So Lee, the happiest man in America, hits the ground in Pittsburgh on Thursday afternoon, too late for a practice round but eager for the start of competition Friday morning at the 2010 Kiltie Invitational at Oakmont Country Club. Golf Digest editor Jerry Tarde ranked the Kiltie as the second best member-guest event in the country, behind Cypress Point’s and ahead of Congressional’s, Colonial’s and Crystal Downs’ (and the only one at a club whose name doesn’t start with “c’). The players are organized into flights named for famous country clubs, and by a wonderful coincidence Lee and David, his son-in-law and the Oakmont member, were in the Cypress Point flight. There are 12 flights—Winged Foot, Seminole, Pine Valley and so on—with six teams of two players in each flight. Every team in each flight plays a 9 hole match against the other five teams in its flight—three matches on Friday, two on Saturday. Scoring is simple: ½ point for tying a hole, a full point for winning a hole.
OK, so the only reason anyone should ever have to listen to the narrative horrors of a round would be as an act of penance for some really awful transgression, so not having sinned I declined to listen to Lee’s blow-by-blow. However, I did ask for the high and low-lights, which he eagerly shared. First hole, first round: smashed drive down the middle, iron on the green, two putt par for net birdie. Ideal start. Second hole: another good drive, but the second shot semi-shanked into a bunker: lo, the horror descends. Match 1: lost 6 to 3; match 2: lost 5.5 to 3.5; match 3: lost 5.5 to 3.5. Low point: hitting his ball sideways on 17 with a practice swing. Solution: go back to David’s house, have a glass of wine and play with the grandkids, who could care less.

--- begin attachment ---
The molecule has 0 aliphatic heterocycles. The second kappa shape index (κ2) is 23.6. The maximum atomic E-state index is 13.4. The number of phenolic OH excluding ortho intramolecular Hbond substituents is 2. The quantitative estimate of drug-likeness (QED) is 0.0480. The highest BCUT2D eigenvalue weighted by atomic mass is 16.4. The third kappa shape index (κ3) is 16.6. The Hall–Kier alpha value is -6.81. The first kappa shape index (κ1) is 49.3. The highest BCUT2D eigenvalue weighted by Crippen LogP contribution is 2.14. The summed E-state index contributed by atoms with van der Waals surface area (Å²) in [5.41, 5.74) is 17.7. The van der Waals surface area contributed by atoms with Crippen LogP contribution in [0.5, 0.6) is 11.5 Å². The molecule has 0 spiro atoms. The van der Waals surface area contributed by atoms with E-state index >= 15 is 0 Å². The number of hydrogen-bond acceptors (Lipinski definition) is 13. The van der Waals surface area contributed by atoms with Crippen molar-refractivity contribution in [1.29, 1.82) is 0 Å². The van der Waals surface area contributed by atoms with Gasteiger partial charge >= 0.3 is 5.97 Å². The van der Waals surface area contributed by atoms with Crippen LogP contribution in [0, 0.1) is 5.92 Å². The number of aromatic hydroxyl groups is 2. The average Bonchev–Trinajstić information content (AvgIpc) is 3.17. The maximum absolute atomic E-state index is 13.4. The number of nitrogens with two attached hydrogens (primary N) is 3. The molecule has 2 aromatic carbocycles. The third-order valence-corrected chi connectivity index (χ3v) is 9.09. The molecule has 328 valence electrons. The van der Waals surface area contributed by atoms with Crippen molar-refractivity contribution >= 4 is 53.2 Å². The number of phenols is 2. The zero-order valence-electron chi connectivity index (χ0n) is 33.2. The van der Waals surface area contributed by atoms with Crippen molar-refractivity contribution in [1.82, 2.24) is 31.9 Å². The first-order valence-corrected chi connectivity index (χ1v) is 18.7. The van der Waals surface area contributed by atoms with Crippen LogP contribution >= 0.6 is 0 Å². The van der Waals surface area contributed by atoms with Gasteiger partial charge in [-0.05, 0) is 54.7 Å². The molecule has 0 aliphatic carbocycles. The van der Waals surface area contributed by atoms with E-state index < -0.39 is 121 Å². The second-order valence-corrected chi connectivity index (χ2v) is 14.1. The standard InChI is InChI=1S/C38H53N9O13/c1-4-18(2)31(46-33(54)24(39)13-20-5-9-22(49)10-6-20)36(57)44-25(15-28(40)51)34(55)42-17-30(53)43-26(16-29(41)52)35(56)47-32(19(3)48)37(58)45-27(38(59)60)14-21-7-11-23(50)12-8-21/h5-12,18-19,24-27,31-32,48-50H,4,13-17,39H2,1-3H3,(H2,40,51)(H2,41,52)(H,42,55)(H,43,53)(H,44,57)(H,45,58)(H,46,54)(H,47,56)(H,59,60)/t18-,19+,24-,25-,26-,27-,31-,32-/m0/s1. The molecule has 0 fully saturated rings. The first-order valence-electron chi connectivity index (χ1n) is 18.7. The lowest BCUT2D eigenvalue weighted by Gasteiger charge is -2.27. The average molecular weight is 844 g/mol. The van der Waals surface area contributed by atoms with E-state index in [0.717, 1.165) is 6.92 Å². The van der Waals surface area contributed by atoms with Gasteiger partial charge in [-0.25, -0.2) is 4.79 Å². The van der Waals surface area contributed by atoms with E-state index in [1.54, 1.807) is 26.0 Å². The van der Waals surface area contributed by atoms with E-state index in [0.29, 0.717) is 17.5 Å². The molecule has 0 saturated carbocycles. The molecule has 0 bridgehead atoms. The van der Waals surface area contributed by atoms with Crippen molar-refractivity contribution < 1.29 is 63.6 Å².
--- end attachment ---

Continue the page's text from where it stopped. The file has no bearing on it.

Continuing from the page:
Day Two: The Turnaround. Completely opposite result from Day One, but it was Too Late. Team David and Lee won 6 to 3 and 6 to 3, allowing them to finish cumulative fourth in their flight, only one and a half points out of shared first. The real highlight was that Lee made natural birdies on the last two holes he played, 17 and 18, an especially satisfying vindication on 17 after the mortifying accidental lateral the day before.
The Kiltie also has a bunch of skill events—long drives, closest to the pin, longest putts. There are separate competitions for handicaps from 0-13 and above 14, which was Lee’s category. He got to write his name on the long drive board once but it didn’t hold up. The most impressive skill victor was an Oakmont member in Lee’s flight, Bernie Marcus, who won KP on both days on the the long 16th in the over 14 handicap group, hitting it to 20’2” on Friday and making a hole-in-one on Saturday.
On Sunday, Lee learned the true reason for the invitation when David asked him to get the ladder out of the garage so he could repair and replace the outside lights. As I said before, Lee’s handy around the house.
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